HOUSTON, Feb 13 (Reuters) - A northern Alabama nuclear power unit that was shut for 22 years before reopening last May will undergo extra scrutiny by the U.S. Nuclear Regulatory Commission after five unplanned shutdowns in 2007, the NRC said.
NRC staff will conduct the extra inspection in the next few months. The plant has not put the public or plant workers at increased risk, said Ken Clark, NRC spokesman.
Unit 1 as well as the other two units at the Tennessee Valley Authority-operated plant were at 100 percent production on Wednesday, the NRC said. Browns Ferry, near Athens, Alabama, has three 1,155-megawatt units.
All Browns Ferry units have run without interruption since October, said Craig Beasley, spokesman for Browns Ferry and the federal TVA.
Beasley said the five shutdowns occurred in part because TVA was being cautious in what he called a “wide margin of safety.”
The unit is one of seven or eight U.S. reactors that are in a category for extra NRC inspection because of issues including numerous shutdowns in a short period, said Clark. There are 104 reactors in the United States.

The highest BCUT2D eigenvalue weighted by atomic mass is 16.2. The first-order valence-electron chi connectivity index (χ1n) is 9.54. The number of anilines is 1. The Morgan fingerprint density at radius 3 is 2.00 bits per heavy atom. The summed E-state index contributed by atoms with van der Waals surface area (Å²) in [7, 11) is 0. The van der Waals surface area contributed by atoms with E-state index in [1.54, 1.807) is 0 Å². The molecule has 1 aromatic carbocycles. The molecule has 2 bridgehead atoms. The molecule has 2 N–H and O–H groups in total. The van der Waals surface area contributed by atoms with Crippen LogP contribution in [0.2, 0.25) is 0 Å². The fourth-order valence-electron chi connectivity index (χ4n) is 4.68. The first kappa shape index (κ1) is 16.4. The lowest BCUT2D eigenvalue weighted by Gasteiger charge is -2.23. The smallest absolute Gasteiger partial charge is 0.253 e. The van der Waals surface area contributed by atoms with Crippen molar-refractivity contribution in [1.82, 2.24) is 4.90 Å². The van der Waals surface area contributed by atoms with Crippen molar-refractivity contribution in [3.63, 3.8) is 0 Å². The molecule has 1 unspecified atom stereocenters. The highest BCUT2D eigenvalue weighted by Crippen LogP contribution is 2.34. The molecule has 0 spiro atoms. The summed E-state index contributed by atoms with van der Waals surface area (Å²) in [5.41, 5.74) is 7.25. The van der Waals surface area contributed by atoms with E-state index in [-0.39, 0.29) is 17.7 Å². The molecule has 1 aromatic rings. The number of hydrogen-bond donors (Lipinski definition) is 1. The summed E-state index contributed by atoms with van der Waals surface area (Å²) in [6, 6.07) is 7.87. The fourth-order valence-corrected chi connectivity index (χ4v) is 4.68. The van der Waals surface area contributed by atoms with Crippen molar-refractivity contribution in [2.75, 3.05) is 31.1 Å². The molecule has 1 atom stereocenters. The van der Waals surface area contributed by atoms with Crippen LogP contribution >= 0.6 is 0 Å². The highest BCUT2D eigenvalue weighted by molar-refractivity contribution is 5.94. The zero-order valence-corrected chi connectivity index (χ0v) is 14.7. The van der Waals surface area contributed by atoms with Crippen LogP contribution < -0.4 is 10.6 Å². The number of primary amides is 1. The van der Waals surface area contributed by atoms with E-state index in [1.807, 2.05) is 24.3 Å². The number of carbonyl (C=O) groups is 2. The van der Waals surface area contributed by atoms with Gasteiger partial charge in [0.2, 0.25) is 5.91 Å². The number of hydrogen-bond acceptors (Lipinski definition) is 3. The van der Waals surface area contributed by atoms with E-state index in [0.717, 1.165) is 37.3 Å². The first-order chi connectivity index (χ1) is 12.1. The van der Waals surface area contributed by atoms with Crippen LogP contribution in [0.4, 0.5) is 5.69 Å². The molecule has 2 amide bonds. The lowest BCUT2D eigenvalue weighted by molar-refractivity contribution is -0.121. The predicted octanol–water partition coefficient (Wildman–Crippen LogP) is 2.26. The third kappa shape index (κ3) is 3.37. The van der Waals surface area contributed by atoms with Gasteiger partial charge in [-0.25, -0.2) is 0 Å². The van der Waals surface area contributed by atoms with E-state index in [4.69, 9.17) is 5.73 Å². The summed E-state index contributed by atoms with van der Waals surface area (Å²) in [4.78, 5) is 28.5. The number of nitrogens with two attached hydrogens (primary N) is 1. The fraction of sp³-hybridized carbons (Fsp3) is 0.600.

“In November, the NRC conducted a focused inspection to evaluate the causes of the shutdowns and did not identify any significant findings that would impact plant safety,” the NRC said in a press statement.
The NRC’s Clark said the five unplanned shutdowns were not related.
Beasley said that there was no relation between the 22-year hiatus of Unit 1’s operation and the five shutdowns from May to October last year.
When Browns Ferry 1 reopened last May, it marked the first addition since 1996 to the U.S. fleet of operating nuclear power reactors. (Reporting by Bernie Woodall; Editing by David Gregorio)
Our Standards: The Thomson Reuters Trust Principles.